Signal transduction pathways

A variety of G protein-coupled signal transduction pathways have been identified in A. nidulans (Han et al., ; Galagan et al., ). One particular MAP kinase cascade has been identified as being linked to pheromone sensing in A. nidulans, based on homology to the same transduction pathway in the S. cerevisiae yeast model, and is essential for sexual reproduction to occur (Dyer, ). The PreA and PreB receptor proteins are linked to a heterotrimeric G protein composed of alpha (α), beta (β) and gamma (γ) subunits. Deletion of any of the genes encoding these subunits (fadA, sfaD and gpgA, respectively) results in the failure to form cleistothecia, although Hülle cells continued to be formed in abundance under some conditions (Rosén et al., ; Seo et al., ), that is, emphasizing the possible independence of Hülle cell formation from development of ascogenous hyphae and meiosis (see above). The FlbA protein, a regulator of G protein signalling because of its GTPase-enhancing activity, is also required for the development of both cleistothecia and Hülle cells as highlighted by the fact that a ΔflbA mutant showed only a fluffy-autolytic phenotype even under conditions favourable for sex (Han et al., ). Deletion of flbA resulted in minimal nsdD expression (see below), although no clear effect was seen in fadA and sfaD deletion strains (Han et al., ); expression of esdC was also dependent on flbA (Han et al., ). A phosducin-like protein PhnA is also required for correct Gβγ-mediated signalling, possibly acting as a molecular chaperone. Deletion of phnA resulted in a block in sexual development (although enhanced Hülle cell formation was noted), and no effect on nsdD expression was observed suggesting a downstream role or a different regulatory branch (Fig. ) (Seo & Yu, ).

A complete MAP kinase cascade in A. nidulans was then identified downstream of Gβγ-mediated signalling, based on both genomic and experimental findings (Dyer et al., ; Galagan et al., ; Dyer, ) (Fig. ). It consists of a series of consecutive elements with kinase activity [STE20 (MAPKKKK), steC (first identified as steB from a partial EST sequence) (MAPKKK), STE7 (MAPKK), mpkB (MAPK)] that activate a final homoeodomain protein SteA, which then triggers further stages of sexual development. Deletion of individual genes in the pathway has been shown to result in sterility, with failure to form cleistothecia and ascogenous hyphae, although Hülle cells were sometimes produced (Vallim et al., ; Wei et al., ; Paoletti et al., ). Significantly, Paoletti et al. () found that expression of the whole MAP kinase cascade, together with a ste50 kinase regulator, was markedly upregulated during sexual development. Thus, selfing in A. nidulans was interpreted to involve the activation of the same mating processes characteristic of sex in heterothallic species, that is, self-fertilization does not bypass the requirements of outcrossing sex but instead involves activation of these pathways within a single individual (Paoletti et al., ). However, unlike heterothallic species, certain aspects of pheromone signalling appeared to be independent of MAT gene expression, suggesting that at least in A. nidulans the MAT genes are primarily required for later stages of sexual development (Paoletti et al., ).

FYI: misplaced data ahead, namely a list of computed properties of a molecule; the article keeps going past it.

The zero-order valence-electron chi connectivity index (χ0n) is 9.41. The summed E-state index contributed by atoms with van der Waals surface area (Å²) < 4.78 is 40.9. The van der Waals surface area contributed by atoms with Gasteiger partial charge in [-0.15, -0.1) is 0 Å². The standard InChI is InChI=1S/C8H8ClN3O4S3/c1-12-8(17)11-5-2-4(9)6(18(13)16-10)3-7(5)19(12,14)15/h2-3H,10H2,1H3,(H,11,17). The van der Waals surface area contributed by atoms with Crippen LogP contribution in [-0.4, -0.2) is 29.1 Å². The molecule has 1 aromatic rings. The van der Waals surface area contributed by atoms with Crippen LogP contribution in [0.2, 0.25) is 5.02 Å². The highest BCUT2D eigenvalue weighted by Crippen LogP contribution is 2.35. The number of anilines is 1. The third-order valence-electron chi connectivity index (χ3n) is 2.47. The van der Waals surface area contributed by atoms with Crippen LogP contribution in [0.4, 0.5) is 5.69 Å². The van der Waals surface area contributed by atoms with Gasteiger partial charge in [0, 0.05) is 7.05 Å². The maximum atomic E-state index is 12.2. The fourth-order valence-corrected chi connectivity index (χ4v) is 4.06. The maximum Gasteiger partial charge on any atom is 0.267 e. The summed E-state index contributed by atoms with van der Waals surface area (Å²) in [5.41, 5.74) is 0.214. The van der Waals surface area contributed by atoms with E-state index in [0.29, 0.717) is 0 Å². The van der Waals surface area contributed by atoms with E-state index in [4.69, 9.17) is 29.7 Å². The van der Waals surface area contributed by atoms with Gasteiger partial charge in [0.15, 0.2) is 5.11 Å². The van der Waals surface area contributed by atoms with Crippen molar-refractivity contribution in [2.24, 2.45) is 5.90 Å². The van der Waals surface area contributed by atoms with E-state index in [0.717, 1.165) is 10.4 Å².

Other signalling cascade components have been identified in A. nidulans in addition to the above pathway elements. A second GTP/GDP binding developmental switch has been reported involving a small G protein encoded by a ras gene homologue rasA (or A-ras). RasA levels modulate asexual sporulation, whilst overexpression of rasA results in an acleisothecial phenotype, suggesting that RasA has to be predominantly inactivated before fruit body formation can occur (Hoffmann et al., ; Braus et al., ). Meanwhile, Han et al. () identified an extra GPCR encoding gene termed gprD, deletion of which resulted in restricted vegetative growth and production of small colonies densely packed with cleistothecia. This implied that GprD-mediated signalling negatively regulates sexual development, and indeed nsdD transcripts were strongly elevated in a ΔgprD deletion strain. GprD is thought to act upstream of GprA/GprB (PreB/PreA) signalling (Seo et al., ). A further receptor GprK also appears to be essential for the maturation of cleistothecia. A ΔgprK deletion strain showed accumulation of Hülle cell aggregates but a block in further development of cleistothecia, and gprK transcripts were highly expressed during sexual development (J.H. Yu, pers. commun.). Also related to G protein activity, a novel Gβ-like RACK1 homologue termed GibB has been identified in A. nidulans with similarity to Gib2 in Cryptococcus neoformans (Palmer et al., ; Q. Kong & J.H. Yu, pers. commun.). GibB is thought to bind directly to Gpα1 as a Gβ-like protein to stabilize Gpα1 and facilitate its activation and inactivation cycle, and to regulate cAMP signalling. A gibB deletion mutant produces small colonies and only c. 2% of the number of cleistothecia compared to the wild type, and these cleistothecia contain very few (if any) ascospores. The cleistothecia of the gibB deletion mutant are also smaller in size and colourless with abnormal morphology compared to the wild type. This indicates that GibB plays an important role in sexual development of A. nidulans, governing a distinct stage of sexual fruiting (Q. Kong & J.H. Yu, pers. commun.). In addition, a homologue of the RIC-8 animal protein, which is crucial for GDP/GTP exchange in the absence of GPCRs or other guanine nucleotide exchange factors, has been identified in A. nidulans. A ricA deletion mutant was found to exhibit extremely restricted hyphal growth and failed to produce any sexual structures (either Hülle cell or cleistothecia) even under conditions favourable for sexual development. These results indicate that RicA functions upstream of the cascade controlling sexual development in A. nidulans (Fig. ) (N.J. Kwon & J.H. Yu, pers. commun.).